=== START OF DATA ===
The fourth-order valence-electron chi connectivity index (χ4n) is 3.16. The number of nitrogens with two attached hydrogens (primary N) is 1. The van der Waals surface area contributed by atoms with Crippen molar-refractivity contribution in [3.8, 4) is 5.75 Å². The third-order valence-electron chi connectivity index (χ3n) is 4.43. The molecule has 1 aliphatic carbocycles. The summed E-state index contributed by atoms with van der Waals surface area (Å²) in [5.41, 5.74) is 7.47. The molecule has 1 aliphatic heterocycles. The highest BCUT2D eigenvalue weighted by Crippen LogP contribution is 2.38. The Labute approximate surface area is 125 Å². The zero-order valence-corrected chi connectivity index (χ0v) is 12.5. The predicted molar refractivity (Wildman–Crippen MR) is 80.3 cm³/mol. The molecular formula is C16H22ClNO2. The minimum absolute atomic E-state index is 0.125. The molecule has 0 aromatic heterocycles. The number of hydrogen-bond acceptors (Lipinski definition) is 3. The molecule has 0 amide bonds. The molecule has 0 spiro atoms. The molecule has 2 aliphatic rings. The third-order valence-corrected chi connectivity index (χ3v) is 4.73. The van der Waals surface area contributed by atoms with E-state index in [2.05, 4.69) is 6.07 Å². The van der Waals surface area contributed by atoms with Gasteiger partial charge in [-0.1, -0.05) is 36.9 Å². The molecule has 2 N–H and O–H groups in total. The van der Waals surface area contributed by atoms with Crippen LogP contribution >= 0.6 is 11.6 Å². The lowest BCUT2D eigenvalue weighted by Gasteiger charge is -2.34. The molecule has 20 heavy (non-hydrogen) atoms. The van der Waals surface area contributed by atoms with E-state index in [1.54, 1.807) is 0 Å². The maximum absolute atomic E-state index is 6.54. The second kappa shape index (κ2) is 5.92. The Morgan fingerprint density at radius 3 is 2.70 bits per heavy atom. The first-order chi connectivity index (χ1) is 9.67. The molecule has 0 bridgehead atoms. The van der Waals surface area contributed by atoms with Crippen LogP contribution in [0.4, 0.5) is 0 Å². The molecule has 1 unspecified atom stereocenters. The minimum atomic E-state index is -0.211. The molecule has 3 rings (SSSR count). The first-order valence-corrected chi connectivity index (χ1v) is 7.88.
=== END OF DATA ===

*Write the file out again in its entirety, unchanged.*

The fourth-order valence-electron chi connectivity index (χ4n) is 3.16. The number of nitrogens with two attached hydrogens (primary N) is 1. The van der Waals surface area contributed by atoms with Crippen molar-refractivity contribution in [3.8, 4) is 5.75 Å². The third-order valence-electron chi connectivity index (χ3n) is 4.43. The molecule has 1 aliphatic carbocycles. The summed E-state index contributed by atoms with van der Waals surface area (Å²) in [5.41, 5.74) is 7.47. The molecule has 1 aliphatic heterocycles. The highest BCUT2D eigenvalue weighted by Crippen LogP contribution is 2.38. The Labute approximate surface area is 125 Å². The zero-order valence-corrected chi connectivity index (χ0v) is 12.5. The predicted molar refractivity (Wildman–Crippen MR) is 80.3 cm³/mol. The molecular formula is C16H22ClNO2. The minimum absolute atomic E-state index is 0.125. The molecule has 0 aromatic heterocycles. The number of hydrogen-bond acceptors (Lipinski definition) is 3. The molecule has 0 amide bonds. The molecule has 0 spiro atoms. The molecule has 2 aliphatic rings. The third-order valence-corrected chi connectivity index (χ3v) is 4.73. The van der Waals surface area contributed by atoms with E-state index in [2.05, 4.69) is 6.07 Å². The van der Waals surface area contributed by atoms with Gasteiger partial charge in [-0.1, -0.05) is 36.9 Å². The molecule has 2 N–H and O–H groups in total. The van der Waals surface area contributed by atoms with Crippen LogP contribution >= 0.6 is 11.6 Å². The lowest BCUT2D eigenvalue weighted by Gasteiger charge is -2.34. The molecule has 20 heavy (non-hydrogen) atoms. The van der Waals surface area contributed by atoms with E-state index in [1.54, 1.807) is 0 Å². The maximum absolute atomic E-state index is 6.54. The second kappa shape index (κ2) is 5.92. The Morgan fingerprint density at radius 3 is 2.70 bits per heavy atom. The first-order chi connectivity index (χ1) is 9.67. The molecule has 0 bridgehead atoms. The van der Waals surface area contributed by atoms with Crippen LogP contribution in [0.4, 0.5) is 0 Å². The molecule has 1 unspecified atom stereocenters. The minimum atomic E-state index is -0.211. The molecule has 3 rings (SSSR count). The first-order valence-corrected chi connectivity index (χ1v) is 7.88.